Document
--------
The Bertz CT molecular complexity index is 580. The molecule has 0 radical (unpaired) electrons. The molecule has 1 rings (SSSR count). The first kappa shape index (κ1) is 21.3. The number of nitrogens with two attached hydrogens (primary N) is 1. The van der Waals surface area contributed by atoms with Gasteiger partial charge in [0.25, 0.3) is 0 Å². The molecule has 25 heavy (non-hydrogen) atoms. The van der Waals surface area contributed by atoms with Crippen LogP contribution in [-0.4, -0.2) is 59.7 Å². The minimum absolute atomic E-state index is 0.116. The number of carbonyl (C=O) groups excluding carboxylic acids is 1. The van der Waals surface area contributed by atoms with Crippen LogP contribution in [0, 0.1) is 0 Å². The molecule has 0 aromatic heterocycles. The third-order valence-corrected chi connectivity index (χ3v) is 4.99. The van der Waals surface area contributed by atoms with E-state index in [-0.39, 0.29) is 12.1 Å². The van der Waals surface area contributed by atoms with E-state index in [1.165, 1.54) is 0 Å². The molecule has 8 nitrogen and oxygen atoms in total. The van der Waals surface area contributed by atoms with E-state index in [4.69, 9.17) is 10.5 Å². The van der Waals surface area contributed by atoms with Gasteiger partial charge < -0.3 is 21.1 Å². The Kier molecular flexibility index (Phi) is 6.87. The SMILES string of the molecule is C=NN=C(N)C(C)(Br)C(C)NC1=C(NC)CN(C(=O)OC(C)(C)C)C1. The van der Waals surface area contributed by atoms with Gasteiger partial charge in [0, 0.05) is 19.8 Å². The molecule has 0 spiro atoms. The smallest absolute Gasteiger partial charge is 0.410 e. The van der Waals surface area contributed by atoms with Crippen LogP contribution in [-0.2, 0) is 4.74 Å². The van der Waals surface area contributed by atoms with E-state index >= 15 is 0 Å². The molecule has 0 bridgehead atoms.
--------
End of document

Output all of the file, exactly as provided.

The Bertz CT molecular complexity index is 580. The molecule has 0 radical (unpaired) electrons. The molecule has 1 rings (SSSR count). The first kappa shape index (κ1) is 21.3. The number of nitrogens with two attached hydrogens (primary N) is 1. The van der Waals surface area contributed by atoms with Gasteiger partial charge in [0.25, 0.3) is 0 Å². The molecule has 25 heavy (non-hydrogen) atoms. The van der Waals surface area contributed by atoms with Crippen LogP contribution in [-0.4, -0.2) is 59.7 Å². The minimum absolute atomic E-state index is 0.116. The number of carbonyl (C=O) groups excluding carboxylic acids is 1. The van der Waals surface area contributed by atoms with Crippen LogP contribution in [0, 0.1) is 0 Å². The molecule has 0 aromatic heterocycles. The third-order valence-corrected chi connectivity index (χ3v) is 4.99. The van der Waals surface area contributed by atoms with E-state index in [-0.39, 0.29) is 12.1 Å². The van der Waals surface area contributed by atoms with E-state index in [1.165, 1.54) is 0 Å². The molecule has 8 nitrogen and oxygen atoms in total. The van der Waals surface area contributed by atoms with E-state index in [4.69, 9.17) is 10.5 Å². The van der Waals surface area contributed by atoms with Gasteiger partial charge < -0.3 is 21.1 Å². The Kier molecular flexibility index (Phi) is 6.87. The SMILES string of the molecule is C=NN=C(N)C(C)(Br)C(C)NC1=C(NC)CN(C(=O)OC(C)(C)C)C1. The van der Waals surface area contributed by atoms with Gasteiger partial charge in [0, 0.05) is 19.8 Å². The molecule has 0 spiro atoms. The smallest absolute Gasteiger partial charge is 0.410 e. The van der Waals surface area contributed by atoms with Crippen LogP contribution in [-0.2, 0) is 4.74 Å². The van der Waals surface area contributed by atoms with E-state index >= 15 is 0 Å². The molecule has 0 bridgehead atoms.